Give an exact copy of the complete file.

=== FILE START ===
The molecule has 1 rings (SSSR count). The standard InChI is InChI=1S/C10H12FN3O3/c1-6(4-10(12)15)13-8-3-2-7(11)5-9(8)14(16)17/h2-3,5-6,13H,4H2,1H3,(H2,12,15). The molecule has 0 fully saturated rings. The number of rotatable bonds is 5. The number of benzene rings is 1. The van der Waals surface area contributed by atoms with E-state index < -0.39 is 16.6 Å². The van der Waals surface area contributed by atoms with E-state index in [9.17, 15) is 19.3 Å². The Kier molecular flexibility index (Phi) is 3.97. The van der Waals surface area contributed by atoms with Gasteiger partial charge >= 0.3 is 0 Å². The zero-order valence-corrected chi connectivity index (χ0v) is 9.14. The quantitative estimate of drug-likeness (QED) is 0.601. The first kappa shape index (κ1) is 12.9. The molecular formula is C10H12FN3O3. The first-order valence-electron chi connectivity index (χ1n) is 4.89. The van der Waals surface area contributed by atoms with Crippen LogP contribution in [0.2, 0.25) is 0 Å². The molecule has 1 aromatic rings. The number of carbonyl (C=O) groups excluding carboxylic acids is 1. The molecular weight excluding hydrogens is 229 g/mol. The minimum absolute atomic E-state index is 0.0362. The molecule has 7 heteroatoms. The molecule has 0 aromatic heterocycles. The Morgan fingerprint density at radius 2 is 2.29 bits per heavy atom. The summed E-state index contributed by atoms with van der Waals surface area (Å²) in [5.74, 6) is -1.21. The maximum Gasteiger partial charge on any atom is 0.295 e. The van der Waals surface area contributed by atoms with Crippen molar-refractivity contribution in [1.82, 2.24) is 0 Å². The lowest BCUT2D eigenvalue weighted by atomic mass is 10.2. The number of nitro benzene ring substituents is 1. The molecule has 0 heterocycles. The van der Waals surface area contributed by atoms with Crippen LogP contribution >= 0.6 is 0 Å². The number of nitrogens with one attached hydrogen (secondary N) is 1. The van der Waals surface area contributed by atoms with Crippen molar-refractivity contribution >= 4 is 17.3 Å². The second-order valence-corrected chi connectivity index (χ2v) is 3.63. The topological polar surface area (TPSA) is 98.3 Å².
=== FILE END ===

The molecule has 1 rings (SSSR count). The standard InChI is InChI=1S/C10H12FN3O3/c1-6(4-10(12)15)13-8-3-2-7(11)5-9(8)14(16)17/h2-3,5-6,13H,4H2,1H3,(H2,12,15). The molecule has 0 fully saturated rings. The number of rotatable bonds is 5. The number of benzene rings is 1. The van der Waals surface area contributed by atoms with E-state index < -0.39 is 16.6 Å². The van der Waals surface area contributed by atoms with E-state index in [9.17, 15) is 19.3 Å². The Kier molecular flexibility index (Phi) is 3.97. The van der Waals surface area contributed by atoms with Gasteiger partial charge >= 0.3 is 0 Å². The zero-order valence-corrected chi connectivity index (χ0v) is 9.14. The quantitative estimate of drug-likeness (QED) is 0.601. The first kappa shape index (κ1) is 12.9. The molecular formula is C10H12FN3O3. The first-order valence-electron chi connectivity index (χ1n) is 4.89. The van der Waals surface area contributed by atoms with Crippen LogP contribution in [0.2, 0.25) is 0 Å². The molecule has 1 aromatic rings. The number of carbonyl (C=O) groups excluding carboxylic acids is 1. The molecular weight excluding hydrogens is 229 g/mol. The minimum absolute atomic E-state index is 0.0362. The molecule has 7 heteroatoms. The molecule has 0 aromatic heterocycles. The Morgan fingerprint density at radius 2 is 2.29 bits per heavy atom. The summed E-state index contributed by atoms with van der Waals surface area (Å²) in [5.74, 6) is -1.21. The maximum Gasteiger partial charge on any atom is 0.295 e. The van der Waals surface area contributed by atoms with Crippen molar-refractivity contribution in [1.82, 2.24) is 0 Å². The lowest BCUT2D eigenvalue weighted by atomic mass is 10.2. The number of nitro benzene ring substituents is 1. The molecule has 0 heterocycles. The van der Waals surface area contributed by atoms with Crippen LogP contribution >= 0.6 is 0 Å². The number of nitrogens with one attached hydrogen (secondary N) is 1. The van der Waals surface area contributed by atoms with Crippen molar-refractivity contribution >= 4 is 17.3 Å². The second-order valence-corrected chi connectivity index (χ2v) is 3.63. The topological polar surface area (TPSA) is 98.3 Å².